Countryside Alliance Chief Executive, Alice Barnard, writes: This week features two important anniversaries for the people living and working in the countryside: today marks the sixth anniversary of the Hunting Act coming into force in England and Wales, and we are also ten years on from the start of the Foot and Mouth Disease (FMD) outbreak.
No one could forget the footage of the pyres of livestock during FMD. The contiguous culling policy accounted for 10 million animals even though only 2,000 cases were confirmed. The Government even drafted in hunt staff (reluctantly) when it became clear the cull was being badly handled and carried out. The outbreak devastated whole families and communities and no one was really sure if the farming industry would bounce back.
The Alliance’s role in this, as in the six years under the Hunting Act, has been to act as champion and communicator for those affected. Our 2001 London march was postponed and country sports voluntarily suspended activities as we all did our bit to halt the epidemic. During FMD we decoded and publicised impenetrable Government advice and similarly, under the Hunting Act, we have worked hard to offer guidance and support to hunts as they try to operate under a bad law.
Neither episode has been the countryside's finest hour, and obviously the scale of the FMD outbreak was far greater than the impact of the Hunting Act, but through both negatives the countryside has tried to be positive. Many farmers adapted to post-FMD farming. On-farm enterprises such as farm shops, tea shops, B&Bs, bakeries and wildlife nature trails have grown out of necessity - keep the farm going, make it viable. And the public has responded with enthusiasm, as the Countryside Alliance Awards testify. Certainly the local food revolution of recent years has cemented support for British produce that had perhaps been lacking in the years before 2001. And the Countryside Alliance is working hard to ensure that British means British when it comes to our quality produce.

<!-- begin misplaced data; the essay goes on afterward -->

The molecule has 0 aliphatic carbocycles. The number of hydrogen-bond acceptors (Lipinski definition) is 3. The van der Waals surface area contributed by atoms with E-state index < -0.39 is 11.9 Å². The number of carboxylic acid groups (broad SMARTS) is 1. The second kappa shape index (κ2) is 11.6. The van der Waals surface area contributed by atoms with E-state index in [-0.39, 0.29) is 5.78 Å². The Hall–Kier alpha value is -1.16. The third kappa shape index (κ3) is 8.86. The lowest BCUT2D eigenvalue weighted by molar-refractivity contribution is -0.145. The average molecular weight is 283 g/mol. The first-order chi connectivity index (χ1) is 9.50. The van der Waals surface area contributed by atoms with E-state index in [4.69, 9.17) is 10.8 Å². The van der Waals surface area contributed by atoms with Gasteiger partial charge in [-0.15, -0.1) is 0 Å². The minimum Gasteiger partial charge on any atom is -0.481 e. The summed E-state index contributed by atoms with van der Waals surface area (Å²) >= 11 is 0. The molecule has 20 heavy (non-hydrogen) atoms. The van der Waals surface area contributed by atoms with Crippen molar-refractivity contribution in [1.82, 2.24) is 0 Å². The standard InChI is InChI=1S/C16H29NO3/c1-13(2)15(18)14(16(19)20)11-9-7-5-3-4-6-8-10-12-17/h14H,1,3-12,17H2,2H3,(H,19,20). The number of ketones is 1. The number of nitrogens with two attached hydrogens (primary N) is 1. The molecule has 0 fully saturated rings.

Equally, under the Hunting Act, hunts have adopted a holding pattern, maintaining their infrastructures and hunting within the exemptions of the Act to ensure survival until we can secure repeal. The way farming has moved on from FMD should provide encouragement to the hunting community (especially the many people who are part of both farming and hunting.) The British grit, determination and ability to pick ourselves up whatever the circumstances has proven invaluable. And as we continue to campaign for repeal, those characteristics will come in useful until we can look back on FMD and the Hunting Act as events which marred the countryside a long, long time ago.